Scathing, darkly funny "Pain & Gain" mostly works in Michael Bay's favor

Pain & Gain (2013)
129 min., rated R.

Michael Bay isn't exactly the poster boy for highbrow thinking fare, what with the mean-spirited, joylessly dumb-as-a-rock "Bad Boys II" and the increasingly brain-numbing "Transformers" franchise. With up to $200 million at his disposal, only to waste that large sum on pyrotechnics and car crashes, he knows all about overkill and the glorification of destruction. A new Bay movie that markets and prides itself on being inspired by a true story is open to ridicule, but "Pain & Gain" is a redemptive hit in his mostly-miss canon, and it only cost $25 million (which must be a little indie in Bay's eyes). Like a piece of true-life sensationalism that you read about in the tabloids but can't believe is real, the director's latest is a scathing, blackly comic, outrageously entertaining satire with mocking gallows humor blanketing a real mean streak.

Having based their script on the magazine articles by Pete Collins, screenwriting team Christopher Markus and Stephen McFeely took the facts, changed a few names, and turned a too-crazy-to-be-fiction true story into a darkly farcical caper that satirizes the bodybuilding culture and American greed. It's the summer of 1994 in Miami-Dade County, Florida. Gym rat Daniel Lugo (Mark Wahlberg) believes in fitness and the American Dream. He sees himself as a "doer," not a "don'ter," and since working as a top trainer at Sun Gym, tripling memberships, and turning it into a muscle mecca, Daniel wants more. With his fellow trainer, the steroid-using, erectile dysfunction-suffering Adrian Doorbal (Anthony Mackie), and ex-con turned born-again Christian Paul Doyle (Dwayne Johnson), Daniel hatches a get-rich scheme: kidnap a recent client, a rich, self-made A-hole named Victor Kershaw (Tony Shalhoub), torture and kill him, and clean his assets dry. Too bad these dumbbells haven't a clue on how to execute it or actually execute Victor, who still manages to live and hires a private detective, Ed Du Bois (Ed Harris), to catch the meathead criminals after the Miami Police Department doesn't believe his story. 

"Pain & Gain" might be Bay's most ambitious picture to date, even if that requires dismemberment, barbecuing of severed hands, and so very few real, wise, likable characters outside of Ed, Ed's wife Cissy (Emily Rutherfurd), and Adrian's unsuspecting nurse girlfriend-turned-wife Robin (Rebel Wilson). Even in the blackest of comedies about stupid people doing stupid things, there is someone to root for (take Marge Gunderson from the Coen brothers' "Fargo" for example) and that space is occupied, albeit pretty late in the game, by Ed. So much grisly death displaces some of the humor and the movie takes a break from being fun, especially in the second act involving some ugly business with weights and horse tranquilizers, recalling the 1998 stripper-killing black comedy "Very Bad Things." Then again, "Pain" isn't in the title for nothing. Otherwise, less sensitive audiences will laugh in spite of themselves at how incompetent Daniel, Paul, and Adrian are at killing a man who still won't die after being driven into a wall, lit on fire, and run over. More importantly, the story never falls into any tumbleweed stretches because we want to see these brawny scumbags get what's coming to them.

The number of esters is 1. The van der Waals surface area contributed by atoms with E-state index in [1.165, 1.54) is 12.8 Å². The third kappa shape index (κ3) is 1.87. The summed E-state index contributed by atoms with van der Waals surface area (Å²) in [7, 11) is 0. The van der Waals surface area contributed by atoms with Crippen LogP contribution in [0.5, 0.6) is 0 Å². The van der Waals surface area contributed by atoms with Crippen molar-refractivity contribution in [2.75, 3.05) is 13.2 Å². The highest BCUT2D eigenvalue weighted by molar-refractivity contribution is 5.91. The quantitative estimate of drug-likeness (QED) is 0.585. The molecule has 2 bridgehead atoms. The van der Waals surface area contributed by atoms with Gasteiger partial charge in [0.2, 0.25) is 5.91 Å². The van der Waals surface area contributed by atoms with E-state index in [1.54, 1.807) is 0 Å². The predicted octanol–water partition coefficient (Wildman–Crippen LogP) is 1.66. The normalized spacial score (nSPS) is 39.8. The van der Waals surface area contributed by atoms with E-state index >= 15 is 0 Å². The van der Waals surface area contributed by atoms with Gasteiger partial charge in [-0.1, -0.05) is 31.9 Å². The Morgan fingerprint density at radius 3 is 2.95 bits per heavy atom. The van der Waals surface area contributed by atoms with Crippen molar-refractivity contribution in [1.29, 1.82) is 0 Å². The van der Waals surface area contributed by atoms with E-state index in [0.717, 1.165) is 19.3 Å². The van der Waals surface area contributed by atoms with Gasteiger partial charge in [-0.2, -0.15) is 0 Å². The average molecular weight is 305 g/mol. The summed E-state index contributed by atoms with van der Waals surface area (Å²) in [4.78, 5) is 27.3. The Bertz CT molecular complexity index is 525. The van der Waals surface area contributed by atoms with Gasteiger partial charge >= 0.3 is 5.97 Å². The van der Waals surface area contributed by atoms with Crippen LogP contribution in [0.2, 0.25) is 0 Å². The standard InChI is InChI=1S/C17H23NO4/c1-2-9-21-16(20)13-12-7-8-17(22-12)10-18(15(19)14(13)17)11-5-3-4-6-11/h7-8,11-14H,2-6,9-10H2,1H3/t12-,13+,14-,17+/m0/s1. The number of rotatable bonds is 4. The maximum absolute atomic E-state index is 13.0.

Machismo is the name of the game, so it's ideal to have actors who are built like brick shithouses and so game to use their virile images for laughs. Wahlberg and Johnson are used to playing heroic types that are worth rooting for or show some strand of vulnerability. Not here. Full of cocky bravado, the fitness-obsessed Daniel lives by empty, self-important mantras and has such delusions of grandeur without ever giving a thought to the consequences. Wahlberg is so clued-in on how to play clueless and make it fun to watch. Equally dumb as a post, Paul is now sober and at least claims to have found Jesus, but he has a temper on him and develops a major coke addiction. In the quirkiest performance, Johnson, who will always be "The Rock" in our hearts, gets so many laughs here just by shining a dumb grin. Mackie achieves a little more charm by comparison with his impotent issues and relationship with Robin, but he's still an imbecile. Shalhoub is best at playing despicable weasels, and as the half-Colombian, half-Jewish Kershaw, you love to hate him, even if he is the victim. Though most of the women on screen are strippers or might as well be, Wilson, Rutherfurd, and Bar Paly (as Daniel and Paul's stripper/aspiring actress girlfriend Sorina) sneak in some laughs.

From the "bigger and louder is better" school of moviemaking, Bay gets away with his most accomplished work. Not only does he pull off a high-wire act in terms of tone, but this outlandishly over-the-top story actually calls for the man's kinetic, energetic, in-your-face aesthetics and cinematic fondness for drugs, violence, and scantily clad women. But in a change of pace, the editing isn't mistaken for being thrown into a blender. Whereas the director has formerly shown a flippant disregard for human life and palmed off property damage as popcorn entertainment, this movie never glorifies the dim musclehead trio's cruelty toward others. Bay still has to work on his storytelling—voice-overs from multiple characters are sloppily inserted and the narrative structure could have been even more streamlined to shave down its 129-minute run time—before he makes his first "film," but his signature cynicism has a place within this pumped-up true-crime story. More smart than dumb and more fun than not, "Pain & Gain" still works. For once, testosterone-driven idiocy has a point, so Bay, himself, has gained points.